A street fight preceded the courtroom fight today as supporters and opponents of a lawsuit to stop 22 school closures and 17 charter school co-locations held separate rallies before the suit’s first legal proceedings began.

About 50 supporters of the lawsuit gathered outside the building with signs that read “Separate and unequal” and “Thank you NAACP.” The suit’s opponents, mostly charter school advocates who have been agitating against the NAACP since shortly after the group filed the suit along with the city teachers union, had also called a rally to precede the hearing.

Geoff is on the scene at 60 Centre Street, the Manhattan State Supreme Court building where the hearing is taking place.

His first report is that lawyers for the UFT and NAACP started the day by removing three of the contested co-locations from the lawsuit. The charter schools involved are the same as those referenced (clumsily) in the press release — later retracted — that announced an agreement last week: Girls Preparatory Charter School, on the Lower East Side, and the two Promise Academy charter schools in Harlem.

The other two schools dropped from the lawsuit are run by the Harlem Children’s Zone, whose CEO, Geoffrey Canada, has been involved in talks to resolve the suit out of court.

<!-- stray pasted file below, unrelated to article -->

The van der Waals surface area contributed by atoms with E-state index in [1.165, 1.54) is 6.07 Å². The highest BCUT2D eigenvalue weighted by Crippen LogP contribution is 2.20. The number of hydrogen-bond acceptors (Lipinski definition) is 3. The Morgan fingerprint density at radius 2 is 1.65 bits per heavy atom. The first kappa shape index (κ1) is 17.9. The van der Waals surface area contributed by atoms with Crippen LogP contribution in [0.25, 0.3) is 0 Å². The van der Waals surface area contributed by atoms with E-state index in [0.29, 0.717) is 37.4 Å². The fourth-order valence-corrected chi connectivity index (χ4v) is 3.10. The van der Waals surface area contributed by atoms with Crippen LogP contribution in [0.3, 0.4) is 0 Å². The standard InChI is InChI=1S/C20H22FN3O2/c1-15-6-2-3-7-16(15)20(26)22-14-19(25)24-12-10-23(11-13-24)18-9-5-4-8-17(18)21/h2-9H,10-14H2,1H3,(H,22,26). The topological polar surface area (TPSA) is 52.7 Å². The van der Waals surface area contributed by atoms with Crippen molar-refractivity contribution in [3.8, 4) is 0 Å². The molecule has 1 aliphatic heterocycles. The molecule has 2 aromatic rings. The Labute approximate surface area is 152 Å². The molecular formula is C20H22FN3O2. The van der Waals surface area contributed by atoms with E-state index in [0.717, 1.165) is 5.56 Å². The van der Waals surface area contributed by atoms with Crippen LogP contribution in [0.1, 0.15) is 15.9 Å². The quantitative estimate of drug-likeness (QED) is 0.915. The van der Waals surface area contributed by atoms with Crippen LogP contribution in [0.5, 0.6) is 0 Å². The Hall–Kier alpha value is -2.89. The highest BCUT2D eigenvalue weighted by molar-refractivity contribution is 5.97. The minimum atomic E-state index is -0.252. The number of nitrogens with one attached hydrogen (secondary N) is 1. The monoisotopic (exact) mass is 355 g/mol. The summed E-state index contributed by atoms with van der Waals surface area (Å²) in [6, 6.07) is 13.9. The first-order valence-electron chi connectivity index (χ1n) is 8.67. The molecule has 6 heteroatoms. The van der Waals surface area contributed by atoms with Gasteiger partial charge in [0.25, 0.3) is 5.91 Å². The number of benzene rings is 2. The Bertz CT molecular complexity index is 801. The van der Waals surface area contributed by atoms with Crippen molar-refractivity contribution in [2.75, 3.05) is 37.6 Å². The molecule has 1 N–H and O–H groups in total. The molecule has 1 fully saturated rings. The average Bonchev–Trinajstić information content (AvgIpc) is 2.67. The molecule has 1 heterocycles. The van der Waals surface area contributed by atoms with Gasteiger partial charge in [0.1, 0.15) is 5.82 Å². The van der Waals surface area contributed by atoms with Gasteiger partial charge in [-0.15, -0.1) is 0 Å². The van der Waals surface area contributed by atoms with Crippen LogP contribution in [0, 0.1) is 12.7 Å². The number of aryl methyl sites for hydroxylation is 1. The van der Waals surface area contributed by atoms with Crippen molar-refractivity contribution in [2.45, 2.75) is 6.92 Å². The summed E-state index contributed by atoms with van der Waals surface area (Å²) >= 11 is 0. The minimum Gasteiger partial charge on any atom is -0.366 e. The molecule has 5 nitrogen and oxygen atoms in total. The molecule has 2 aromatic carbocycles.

One might think that a first agreement could augur more, but that’s not what city lawyers are arguing. They say that because the reason the three co-locations was removed from the lawsuit hasn’t been explained, there’s no evidence to suggest that amicable resolution is likely in the rest of the co-locations being contested.

UPDATE: Reached with news that Girls Prep had been dropped from the lawsuit this afternoon, the president of the Community Education Council for District 1, Lisa Donlan, said she was relieved.

“Everyone felt concerned that the large net that had been used had scooped up a co-location like ours that didn’t belong in it,” she said.

Donlan said the planned co-location between Girls Prep and East Side Community High School had been carefully negotiated within the community after the city’s bid for Girls Prep to share space with a different school was derailed by tensions last year, ultimately costing some Girls Prep students a month of classes. After the East Side Community High School home was named in the lawsuit alongside all other co-locations approved by the Panel for Educational Policy this spring, community members asked the UFT to revise, Donlan said.

“This is literally one that no one objected to,” she said. “This was a community-devised solution to a badly designed co-location from the year before.”